Southern Stories, by Clark Blaise


Purchased at

Grant me the indulgence of explaining how I came to read Southern Stories, a collection of Clark Blaise’s early short stories, before I get to the volume itself.

Blaise’s 2011 collection, The Meagre Tarmac, was one of my top ten books of the year — a masterful collection of 11 stories that chronicles the experience and regrets of successful South Asian emigres to North America. It also served as a powerful reminder that while I certainly recognized the author’s name and reputation, I had never read Blaise’s earlier work and that it was a time to take a trip back and remedy that shortfall.

Blaise was born in Fargo, North Dakota, in 1940 to Canadian parents. His childhood was spent moving around North America (the Canadian Encyclopedia says he went to school in 25 different cities), before he arrived in Montreal in his mid-twenties — he published his first collections of short fiction A North American Education and Tribal Justice (the sources for most of these stories) while living there. He has lived in the U.S. since 1980 and has impressive credentials: chair of the highly-regarded Writers’ Workshop at the University of Iowa, teaching posts at colleges ranging from Skidmore to Berkeley. He is married to Bharati Mukherjee, with whom has co-authored a couple of books — which helps explain the power of the stories in The Meagre Tarmac. For the past decade, he has been President of the Society for the Study of the Short Story; if you respect the form, Blaise is an author who demands to be read.

The Canadian independent publisher, The Porcupine’s Quill, has collected Blaise’s stories in three volumes that reflect his peripatetic writing life — this one, Pittsburgh Stories and Montreal Stories. (Correction: The author has kindly pointed out in comments that there are four — World Body collects those that are not set in North America.) The examples in Southern Stories are drawn from his early collections and reflect his childhood experiences — the first was published in 1958 (my only complaint concerning this outstanding collection is that it does not tell readers when or where the stories were originally published — the data would have helped). I assume that most followed soon after — the 13 stories here represent the first works of an author whose name deserves to be linked with the best of the “modern” short story form (and, yes, many critics describe Blaise as “post-modern” but I will forego exploring that aspect of his writing).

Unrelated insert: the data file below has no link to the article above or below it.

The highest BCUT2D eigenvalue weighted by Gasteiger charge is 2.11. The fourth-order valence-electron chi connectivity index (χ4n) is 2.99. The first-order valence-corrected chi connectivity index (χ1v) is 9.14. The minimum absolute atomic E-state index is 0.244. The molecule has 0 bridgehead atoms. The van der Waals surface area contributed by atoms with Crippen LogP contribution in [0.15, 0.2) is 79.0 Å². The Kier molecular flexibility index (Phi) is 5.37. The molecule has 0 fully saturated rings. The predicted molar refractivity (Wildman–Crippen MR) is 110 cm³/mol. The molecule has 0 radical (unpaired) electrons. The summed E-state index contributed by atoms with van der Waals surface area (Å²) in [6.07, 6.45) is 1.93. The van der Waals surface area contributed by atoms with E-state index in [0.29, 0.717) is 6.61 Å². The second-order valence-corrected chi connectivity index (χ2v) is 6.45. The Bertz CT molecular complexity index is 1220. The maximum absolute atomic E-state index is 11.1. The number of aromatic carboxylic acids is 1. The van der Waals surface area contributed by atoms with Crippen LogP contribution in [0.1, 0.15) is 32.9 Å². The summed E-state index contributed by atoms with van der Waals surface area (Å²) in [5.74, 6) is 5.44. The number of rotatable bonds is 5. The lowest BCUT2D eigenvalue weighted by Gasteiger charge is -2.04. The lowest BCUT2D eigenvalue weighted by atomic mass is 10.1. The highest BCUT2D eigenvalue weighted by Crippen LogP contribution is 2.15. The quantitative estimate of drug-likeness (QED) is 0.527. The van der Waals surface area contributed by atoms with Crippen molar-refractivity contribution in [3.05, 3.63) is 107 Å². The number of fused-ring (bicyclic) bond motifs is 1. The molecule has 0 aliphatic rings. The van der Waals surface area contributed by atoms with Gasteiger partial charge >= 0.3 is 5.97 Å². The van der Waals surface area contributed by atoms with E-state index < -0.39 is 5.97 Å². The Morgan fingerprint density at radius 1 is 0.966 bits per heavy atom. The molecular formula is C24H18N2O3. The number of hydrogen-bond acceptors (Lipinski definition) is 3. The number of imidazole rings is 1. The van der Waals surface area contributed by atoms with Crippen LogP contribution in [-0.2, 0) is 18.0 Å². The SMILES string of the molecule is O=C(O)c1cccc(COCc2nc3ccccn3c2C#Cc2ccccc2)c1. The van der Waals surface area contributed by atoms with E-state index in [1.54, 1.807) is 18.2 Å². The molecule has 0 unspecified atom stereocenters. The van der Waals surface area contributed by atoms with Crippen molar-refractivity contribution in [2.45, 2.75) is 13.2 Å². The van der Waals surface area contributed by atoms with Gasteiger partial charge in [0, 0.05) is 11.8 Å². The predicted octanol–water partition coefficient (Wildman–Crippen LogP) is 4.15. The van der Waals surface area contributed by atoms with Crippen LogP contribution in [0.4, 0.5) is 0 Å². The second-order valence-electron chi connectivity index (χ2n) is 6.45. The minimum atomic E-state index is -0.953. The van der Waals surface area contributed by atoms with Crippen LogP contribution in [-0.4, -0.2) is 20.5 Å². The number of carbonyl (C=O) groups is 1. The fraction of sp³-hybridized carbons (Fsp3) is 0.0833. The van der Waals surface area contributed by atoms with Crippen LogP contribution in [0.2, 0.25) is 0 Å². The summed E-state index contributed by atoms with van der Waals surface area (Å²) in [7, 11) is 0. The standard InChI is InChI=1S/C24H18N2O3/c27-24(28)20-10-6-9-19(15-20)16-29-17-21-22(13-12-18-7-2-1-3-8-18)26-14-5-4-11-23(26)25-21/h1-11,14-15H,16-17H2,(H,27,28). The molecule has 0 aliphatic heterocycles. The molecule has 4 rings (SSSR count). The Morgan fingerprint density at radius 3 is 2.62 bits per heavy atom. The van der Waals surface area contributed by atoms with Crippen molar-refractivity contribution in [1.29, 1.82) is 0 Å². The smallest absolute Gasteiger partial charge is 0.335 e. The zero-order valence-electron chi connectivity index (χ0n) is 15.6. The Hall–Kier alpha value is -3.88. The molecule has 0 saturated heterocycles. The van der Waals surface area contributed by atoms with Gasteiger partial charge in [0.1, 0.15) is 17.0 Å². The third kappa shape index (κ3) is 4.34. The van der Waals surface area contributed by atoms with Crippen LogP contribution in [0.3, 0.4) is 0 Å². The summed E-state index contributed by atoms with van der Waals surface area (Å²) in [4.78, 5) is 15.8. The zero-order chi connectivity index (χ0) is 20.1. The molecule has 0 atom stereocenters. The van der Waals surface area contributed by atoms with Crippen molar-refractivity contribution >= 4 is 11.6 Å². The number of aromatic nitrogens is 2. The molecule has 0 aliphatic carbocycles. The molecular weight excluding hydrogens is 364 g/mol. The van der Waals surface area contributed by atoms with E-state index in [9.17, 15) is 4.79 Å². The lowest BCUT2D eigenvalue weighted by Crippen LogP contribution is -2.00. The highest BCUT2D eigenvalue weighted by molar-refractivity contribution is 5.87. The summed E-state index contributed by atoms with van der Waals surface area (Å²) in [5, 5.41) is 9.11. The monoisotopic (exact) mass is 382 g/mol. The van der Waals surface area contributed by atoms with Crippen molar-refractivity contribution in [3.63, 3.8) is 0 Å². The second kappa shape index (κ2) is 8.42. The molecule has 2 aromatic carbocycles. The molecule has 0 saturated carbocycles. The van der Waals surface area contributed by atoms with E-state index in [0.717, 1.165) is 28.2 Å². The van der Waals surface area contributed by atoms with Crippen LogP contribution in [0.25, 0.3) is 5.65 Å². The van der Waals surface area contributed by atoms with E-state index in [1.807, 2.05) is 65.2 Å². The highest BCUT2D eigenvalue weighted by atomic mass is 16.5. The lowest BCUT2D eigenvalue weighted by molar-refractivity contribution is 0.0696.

Part of the attraction of The Meagre Tarmac for me was Blaise’s ability to capture the sense of dislocation in the immigrant characters of his stories. The examples in Southern Stories were written decades earlier but have the same strength — only in this volume, more often than not, the central character is a thinly-veiled version of the author himself.

Consider “Snow People”, at 30 pages the longest story in the book (it carries the subtitle of “A Novella”). It opens with the narrator experiencing a playground incident where he is struck by a baseball: “…he was wandering out beyond second base with a ringing in his ears, his nose smelling bone and all his side-vision gone.” He is only nine, his broken jaw will soon be wired shut and his playground experience for the next while will be restricted:

And so, standing behind the teacher as a junior referee, he found a niche that had been waiting for him though he hadn’t known it; how much better it was, keeping track of his classmates’ performances, carrying a rulebook and a whistle, than trying himself against physical odds that were obvious if unadmitted. He was a reader and speller and if it had not been a Southern school where science and arithmetic lagged behind, he’d have been a wizard there too. His place slightly behind second base or at the top of the concrete keyhole, at the teacher’s side with whistle and rulebook, was proper, though he didn’t know it yet.

Like most of the stories in the collection, that memory is set in the northern Florida swampland, before Disney and retirement turned it into a populous, overbuilt version of parkland. Yankees were distrusted, those who spoke Quebecois French (our narrator is the son of Gene Thibidault, known locally as T. B. Doe) were even further removed from the perceived norm, although it does have to be noted they were not black (the “n” word does figure in this collection). Here is how he came to be at the school:

And so they had moved from the apartment near South Street in Hartley two years before the baseball game, deep into the country to be near their airport. Airfields like this, built during the war for undefined purposes, dotted the South: an octopus of concrete hacked through the cypress and live oak in that Florida geography of sand and swamp, palmetto and cactus, behind a wall of palms.